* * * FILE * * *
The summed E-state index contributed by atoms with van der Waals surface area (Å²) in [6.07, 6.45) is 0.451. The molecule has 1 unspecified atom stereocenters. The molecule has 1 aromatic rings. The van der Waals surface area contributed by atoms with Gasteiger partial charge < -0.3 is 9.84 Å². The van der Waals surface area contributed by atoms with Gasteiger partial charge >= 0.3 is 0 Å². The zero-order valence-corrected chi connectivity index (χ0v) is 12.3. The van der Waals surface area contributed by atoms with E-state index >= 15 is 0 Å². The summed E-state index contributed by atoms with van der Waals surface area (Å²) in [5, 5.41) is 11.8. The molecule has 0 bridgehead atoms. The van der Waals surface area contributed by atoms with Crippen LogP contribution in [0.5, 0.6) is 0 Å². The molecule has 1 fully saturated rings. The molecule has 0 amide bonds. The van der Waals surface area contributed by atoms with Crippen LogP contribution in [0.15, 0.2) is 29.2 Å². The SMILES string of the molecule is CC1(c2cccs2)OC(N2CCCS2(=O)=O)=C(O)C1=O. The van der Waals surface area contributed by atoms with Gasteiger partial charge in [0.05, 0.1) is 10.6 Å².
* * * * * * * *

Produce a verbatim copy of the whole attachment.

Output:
The summed E-state index contributed by atoms with van der Waals surface area (Å²) in [6.07, 6.45) is 0.451. The molecule has 1 unspecified atom stereocenters. The molecule has 1 aromatic rings. The van der Waals surface area contributed by atoms with Gasteiger partial charge < -0.3 is 9.84 Å². The van der Waals surface area contributed by atoms with Gasteiger partial charge >= 0.3 is 0 Å². The zero-order valence-corrected chi connectivity index (χ0v) is 12.3. The van der Waals surface area contributed by atoms with E-state index >= 15 is 0 Å². The summed E-state index contributed by atoms with van der Waals surface area (Å²) in [5, 5.41) is 11.8. The molecule has 0 bridgehead atoms. The van der Waals surface area contributed by atoms with Crippen LogP contribution in [0.5, 0.6) is 0 Å². The molecule has 1 fully saturated rings. The molecule has 0 amide bonds. The van der Waals surface area contributed by atoms with Crippen LogP contribution in [0.15, 0.2) is 29.2 Å². The SMILES string of the molecule is CC1(c2cccs2)OC(N2CCCS2(=O)=O)=C(O)C1=O. The van der Waals surface area contributed by atoms with Gasteiger partial charge in [0.05, 0.1) is 10.6 Å².